Lying is useful because it is rewarded

(written by lawrence krubner, however indented passages are often quotes). You can contact lawrence at: lawrence@krubner.com

Taryn East writes:

I’ve spoken before about how I personally prefer Truth over Harmony, with estimation as a prime example. Mainly because, when it turns out that an estimate was inaccurate… you know who’s going to get the blame for “coming in late”.

And yet I’ve found in the past that if I try for accuracy, the truth is taken as “pessimism” (by comparison with the overconfident, optimistic estimates given by others).

What I found particularly scary (and accurate) was the final quote of the article:

“Thus bosses of software managers take accurate estimates to be a signal of a lack of competence.”

This is not how the world should work :(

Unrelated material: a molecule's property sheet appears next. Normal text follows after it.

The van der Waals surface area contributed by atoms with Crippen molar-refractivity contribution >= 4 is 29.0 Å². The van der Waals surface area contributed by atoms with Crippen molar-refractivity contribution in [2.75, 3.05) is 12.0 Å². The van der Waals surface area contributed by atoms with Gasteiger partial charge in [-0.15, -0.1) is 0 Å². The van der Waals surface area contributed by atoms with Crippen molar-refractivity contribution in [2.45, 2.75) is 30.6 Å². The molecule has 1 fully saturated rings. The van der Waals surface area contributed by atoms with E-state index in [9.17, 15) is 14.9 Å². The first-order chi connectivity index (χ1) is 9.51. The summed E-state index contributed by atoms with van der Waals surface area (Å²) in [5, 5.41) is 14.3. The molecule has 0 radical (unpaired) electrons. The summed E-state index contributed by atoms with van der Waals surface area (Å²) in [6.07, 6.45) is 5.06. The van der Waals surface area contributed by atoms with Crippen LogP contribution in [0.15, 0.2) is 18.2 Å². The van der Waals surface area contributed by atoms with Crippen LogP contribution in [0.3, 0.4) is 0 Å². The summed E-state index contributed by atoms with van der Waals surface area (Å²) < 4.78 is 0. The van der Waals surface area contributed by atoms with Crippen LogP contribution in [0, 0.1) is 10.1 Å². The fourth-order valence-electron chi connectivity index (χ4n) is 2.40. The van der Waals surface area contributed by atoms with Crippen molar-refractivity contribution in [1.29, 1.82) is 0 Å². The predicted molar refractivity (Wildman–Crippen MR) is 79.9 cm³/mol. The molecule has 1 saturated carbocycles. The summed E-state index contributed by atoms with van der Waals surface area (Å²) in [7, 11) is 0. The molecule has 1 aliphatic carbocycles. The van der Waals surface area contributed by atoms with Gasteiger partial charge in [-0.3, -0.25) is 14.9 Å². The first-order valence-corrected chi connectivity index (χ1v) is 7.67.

What I see in the tech world, over and over again, is that lying gets rewarded. A common scenario I see:

1.) Herb Company selling herbs need an ecommerce website built and asks for bids.

2.) Company A is honest and says it will cost $15,000 and take 2 months.

3.) Company B is dishonest and says it will cost $11,000 and only take 1 month.

4.) Company B gets the bid.

5.) Company B builds the site in 2 months and looks for ways to add in extra fees to the $11,000 contract, because it can’t really live on $11,000 for 2 months of work.

6.) Herb Company is furious at Company B for taking so much time and for trying to add in extra fees. There is much arguing and both sides end up hating each other.

7.) Company B is paid $11,000, or possibly more.

8.) The folks at Company A end up unemployed.

It’s sad but true. Among the other problems that arise, companies such as Herb Company usually lack the skills needed to ascertain when they are being lied to.

Source